April 18, 2003 |
Vivendi Universal returned fire at Barry Diller's USA Interactive, saying its lawsuit was "without merit" and a negotiating ploy. USA Interactive accused Vivendi on Tuesday of reneging on a commitment to cover approximately $620 million in taxes arising from its interest in Vivendi Universal Entertainment, created last year when USA sold its movie and television properties to Vivendi for about $11 billion. The company, which is seeking buyers for its U.S.
April 16, 2003 |
The rancor between Barry Diller and former partner Vivendi Universal escalated Tuesday as the media mogul's company filed a lawsuit accusing the entertainment giant of reneging on an agreement to pay taxes. The unusual action comes nearly one month after Diller stepped down from his temporary position as chairman of Vivendi Universal Entertainment, the joint venture created last year when Diller sold his USA entertainment holdings to Vivendi in a deal valued at about $11 billion.
May 2, 2003 |
USA Interactive, the online commerce company headed by Barry Diller, said Thursday that its first-quarter loss narrowed as sales increased at its Expedia Inc. and Hotels.com Internet travel services. The stock rose 9.1%. The net loss shrank to $112.1 million, or 23 cents a share, from $438.6 million, or $1.04, a year earlier. Revenue jumped 43% to $1.39 billion, USA said.
February 7, 2003 |
Media mogul Barry Diller's e-commerce company, USA Interactive, reported a large fourth-quarter profit, primarily from its travel businesses, dating service and an $80-million tax gain. The New York company reported net income of $148.1 million, or 30 cents per share, in the three months ended Dec. 31, versus a loss of $46.4 million, or 15 cents, a year earlier. Revenue increased to $1.34 billion from $948.5 million in 2001.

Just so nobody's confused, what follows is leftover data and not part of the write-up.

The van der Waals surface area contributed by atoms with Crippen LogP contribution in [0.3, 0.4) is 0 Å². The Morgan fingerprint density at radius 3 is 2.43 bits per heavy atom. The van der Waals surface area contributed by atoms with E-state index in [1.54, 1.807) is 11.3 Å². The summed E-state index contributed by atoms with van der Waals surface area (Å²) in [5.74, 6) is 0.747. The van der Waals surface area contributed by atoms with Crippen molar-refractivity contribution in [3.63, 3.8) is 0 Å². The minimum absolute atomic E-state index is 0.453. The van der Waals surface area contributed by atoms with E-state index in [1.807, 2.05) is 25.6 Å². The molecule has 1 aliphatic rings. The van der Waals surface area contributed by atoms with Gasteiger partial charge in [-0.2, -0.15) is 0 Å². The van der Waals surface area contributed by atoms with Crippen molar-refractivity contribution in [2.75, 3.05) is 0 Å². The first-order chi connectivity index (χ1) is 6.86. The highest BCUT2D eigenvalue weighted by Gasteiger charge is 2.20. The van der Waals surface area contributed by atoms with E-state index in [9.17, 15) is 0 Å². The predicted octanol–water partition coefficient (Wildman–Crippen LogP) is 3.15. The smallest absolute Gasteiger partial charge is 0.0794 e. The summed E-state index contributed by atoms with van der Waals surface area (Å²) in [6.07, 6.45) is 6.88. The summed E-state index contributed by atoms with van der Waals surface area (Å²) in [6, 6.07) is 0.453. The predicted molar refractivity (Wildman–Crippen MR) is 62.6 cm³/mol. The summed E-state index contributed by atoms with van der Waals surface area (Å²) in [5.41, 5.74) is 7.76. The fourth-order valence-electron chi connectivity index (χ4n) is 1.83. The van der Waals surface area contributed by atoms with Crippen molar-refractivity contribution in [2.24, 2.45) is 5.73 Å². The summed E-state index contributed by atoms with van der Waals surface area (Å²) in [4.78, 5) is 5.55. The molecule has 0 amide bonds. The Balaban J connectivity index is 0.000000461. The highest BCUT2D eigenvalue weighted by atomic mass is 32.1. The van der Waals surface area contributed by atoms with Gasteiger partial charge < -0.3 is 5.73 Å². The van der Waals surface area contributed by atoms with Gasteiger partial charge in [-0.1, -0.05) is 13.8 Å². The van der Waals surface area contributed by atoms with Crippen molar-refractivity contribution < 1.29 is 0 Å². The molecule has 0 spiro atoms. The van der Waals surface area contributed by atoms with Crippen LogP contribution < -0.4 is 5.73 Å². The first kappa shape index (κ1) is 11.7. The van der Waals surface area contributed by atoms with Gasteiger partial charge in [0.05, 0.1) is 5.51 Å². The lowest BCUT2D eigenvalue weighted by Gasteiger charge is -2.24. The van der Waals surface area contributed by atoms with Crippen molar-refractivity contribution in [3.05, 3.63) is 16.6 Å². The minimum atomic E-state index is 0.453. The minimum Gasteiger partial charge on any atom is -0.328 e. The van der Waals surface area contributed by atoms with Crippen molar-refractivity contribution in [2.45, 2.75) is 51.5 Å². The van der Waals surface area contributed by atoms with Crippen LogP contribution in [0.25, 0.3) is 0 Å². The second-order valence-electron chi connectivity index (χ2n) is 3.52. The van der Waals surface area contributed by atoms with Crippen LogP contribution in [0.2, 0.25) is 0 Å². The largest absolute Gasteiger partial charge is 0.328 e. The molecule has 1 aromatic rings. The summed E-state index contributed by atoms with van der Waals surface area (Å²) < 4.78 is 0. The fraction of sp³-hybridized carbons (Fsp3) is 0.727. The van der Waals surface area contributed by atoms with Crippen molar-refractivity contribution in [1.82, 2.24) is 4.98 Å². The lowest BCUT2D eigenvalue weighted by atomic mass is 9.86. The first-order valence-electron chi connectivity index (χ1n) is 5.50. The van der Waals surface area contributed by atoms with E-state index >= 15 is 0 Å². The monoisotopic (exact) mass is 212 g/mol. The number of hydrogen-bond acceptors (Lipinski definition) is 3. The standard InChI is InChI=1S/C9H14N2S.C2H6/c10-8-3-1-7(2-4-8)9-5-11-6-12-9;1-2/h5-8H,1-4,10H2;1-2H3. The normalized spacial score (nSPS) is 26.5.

December 9, 2002 |
A thorny tax dispute with Barry Diller's USA Interactive is adding another layer of complication to Vivendi Universal Chief Executive Jean-Rene Fourtou's plans to reorganize and possibly spin off the Los Angeles-based entertainment group. The dispute surfaced Friday when USA Interactive, the electronic commerce company, accused Vivendi's U.S. entertainment division of reneging on an agreement to cover its tax payments. Vivendi this year paid $11 billion for a 5.
July 1, 2008 |
An insider trading case dismissed two years ago in favor of Orange County businessman J. Thomas Talbot, a former director of Fidelity National Financial Inc., was reinstated Monday by a federal appeals court. The Securities and Exchange Commission can seek to hold Talbot liable for trading on inside information when he purchased shares of LendingTree Inc. in 2003 before the Internet consumer loan service was acquired by USA Interactive Inc., the U.S. 9th Circuit Court of Appeals ruled.
July 25, 2002 |
Vivendi Universal's Hollywood executives returned from their first face-to-face meetings with the new chairman in Paris with one clear impression: The French want to be out of the American entertainment business as badly as the Americans want them to leave. Chairman Jean-Rene Fourtou did not specifically say he planned to sell the American companies, sources close to the discussions said.
January 18, 2003 |
Dismissing critics who have called him a "tire kicker," billionaire oil man Marvin Davis is about to take another spin at buying the U.S. entertainment businesses of Vivendi Universal.
July 3, 2002 |
Up and down the halls of Universal Studios on Tuesday there were periodic outbursts--20! 19! 18!--as assistants yelled out updates on the deteriorating Vivendi Universal stock price. "Everyone's stock options are worse than underwater," one executive said. "They are anchored to the bottom of the ocean."
August 1, 2002 |
AOL Time Warner Inc.'s accounting woes worsened Wednesday as the Justice Department opened a preliminary criminal probe amid allegations that its Internet division fudged revenue numbers. The New York-based media giant staunchly defended its practices and portrayed itself as a victim of the recent spate of corporate scandals, which have made regulators more aggressive in cracking down on accounting gimmicks and investor fraud.